Basic structure of national regulator revealed


Proposed NHVR sections and staff numbers chosen as project body responds to issues raised by industry

Basic structure of national regulator revealed
Basic structure of national regulator revealed
By Rob McKay | July 19, 2011

One of the architects of the National Heavy Vehicle Regulator (NHVR) has given a brief but tantalising glimpse of what its structure might be like.

Speaking at the annual conference of what is now the Australia Livestock and Rural Transporters Association (ALRTA), NHVR Project Director Richard Hancock revealed plans for there to be 126 staff directly employed.

Of these, about a quarter will focus on compliance and enforcement for the new entity, with a view to high levels of data collection and analysis, and about one-sixth on access issues.

The proposed structure is subject to approval by the NHVR Project board, transport ministers and first ministers.

The actual board of the regulator and the chief executive would be appointed mid next year.

Hancock told delegates at the weekend that access and fatigue would exercise minds early in the lead-up to the creation of the NHVR.

It would work with local government on "last mile" difficulties but would also report more actively on these problems than has been the case so far.

"The national regulator, through the information systems that we’ll be developing in the project, will have a lot more information about who is asking for what access right around Australia, where is it working, where is it not working and what can we do about that in terms of helping put forward funding submissions around infrastructure," Hancock says.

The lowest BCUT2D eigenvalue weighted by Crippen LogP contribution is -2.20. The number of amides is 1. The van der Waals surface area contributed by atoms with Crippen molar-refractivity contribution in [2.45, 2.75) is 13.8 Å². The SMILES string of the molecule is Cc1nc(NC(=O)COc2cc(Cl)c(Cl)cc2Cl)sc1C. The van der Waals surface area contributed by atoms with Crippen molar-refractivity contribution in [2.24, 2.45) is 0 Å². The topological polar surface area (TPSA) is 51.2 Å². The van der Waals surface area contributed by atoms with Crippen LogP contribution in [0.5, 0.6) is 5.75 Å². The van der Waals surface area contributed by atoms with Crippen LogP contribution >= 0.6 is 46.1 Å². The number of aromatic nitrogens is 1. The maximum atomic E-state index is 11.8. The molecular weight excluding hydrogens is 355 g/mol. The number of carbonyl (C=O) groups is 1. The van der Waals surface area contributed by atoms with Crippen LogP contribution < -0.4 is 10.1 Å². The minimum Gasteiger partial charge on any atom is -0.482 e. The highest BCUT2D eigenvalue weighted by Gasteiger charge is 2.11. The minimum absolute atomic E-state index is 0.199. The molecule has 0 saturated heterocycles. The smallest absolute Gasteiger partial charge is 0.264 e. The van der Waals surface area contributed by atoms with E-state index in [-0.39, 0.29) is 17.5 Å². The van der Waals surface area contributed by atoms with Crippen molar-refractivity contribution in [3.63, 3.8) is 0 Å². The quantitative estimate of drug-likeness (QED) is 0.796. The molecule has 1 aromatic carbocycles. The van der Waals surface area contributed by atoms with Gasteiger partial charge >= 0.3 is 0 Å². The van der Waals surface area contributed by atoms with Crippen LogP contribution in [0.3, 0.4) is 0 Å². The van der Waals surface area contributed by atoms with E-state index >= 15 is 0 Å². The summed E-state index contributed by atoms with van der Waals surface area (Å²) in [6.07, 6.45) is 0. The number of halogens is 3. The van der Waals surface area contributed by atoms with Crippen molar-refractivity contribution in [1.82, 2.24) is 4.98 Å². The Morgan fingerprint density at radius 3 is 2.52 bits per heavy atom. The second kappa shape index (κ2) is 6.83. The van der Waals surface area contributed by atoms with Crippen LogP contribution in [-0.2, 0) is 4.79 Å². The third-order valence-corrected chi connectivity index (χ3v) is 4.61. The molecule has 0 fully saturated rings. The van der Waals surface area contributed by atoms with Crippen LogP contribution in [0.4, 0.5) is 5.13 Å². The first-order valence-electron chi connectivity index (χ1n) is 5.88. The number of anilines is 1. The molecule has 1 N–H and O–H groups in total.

On fatigue, he is to meet with the National Transport Commission this week on points raised in 18 public forums and the submissions he had received Basic Fatigue Management (BFM) and some aspects of Advanced Fatigue Management (AFM).

This would form part of steps towards developing AFM so it was easier to access, put forward applications for and quicker to respond to enquiries.

Hancock also addressed dissatisfaction over Chain of Responsibility (CoR) enforcement. It was a "really consistent message from all of industry" that the level of CoR effort varies across states and territories.

"Generally, I think industry was saying to me that there’s just not enough attention on all of those who participate in the supply chain when it comes to heavy vehicles," he says.

Hancock says he will manage a forward work program for the next 18 months that would "take up outstanding some of the outstanding policy issues that industry and state governments have" and pledges to consult with industry on the agenda and in the course of that work.

Proposed NHVR Structure

Compliance & Enforcement: 40 staff

Access: 20

Registration: 14

Information Management: 14

Vehicle Standards & Innovation: 7

Finance & HR: 5

Performance & Planning: 4

Industry Capacity Building: 4

Workforce Planning: 4

Marketing & Communications: 4

Legal services: 4

Infrastructure Analysis: 3

Chief Executive’s Office: 3

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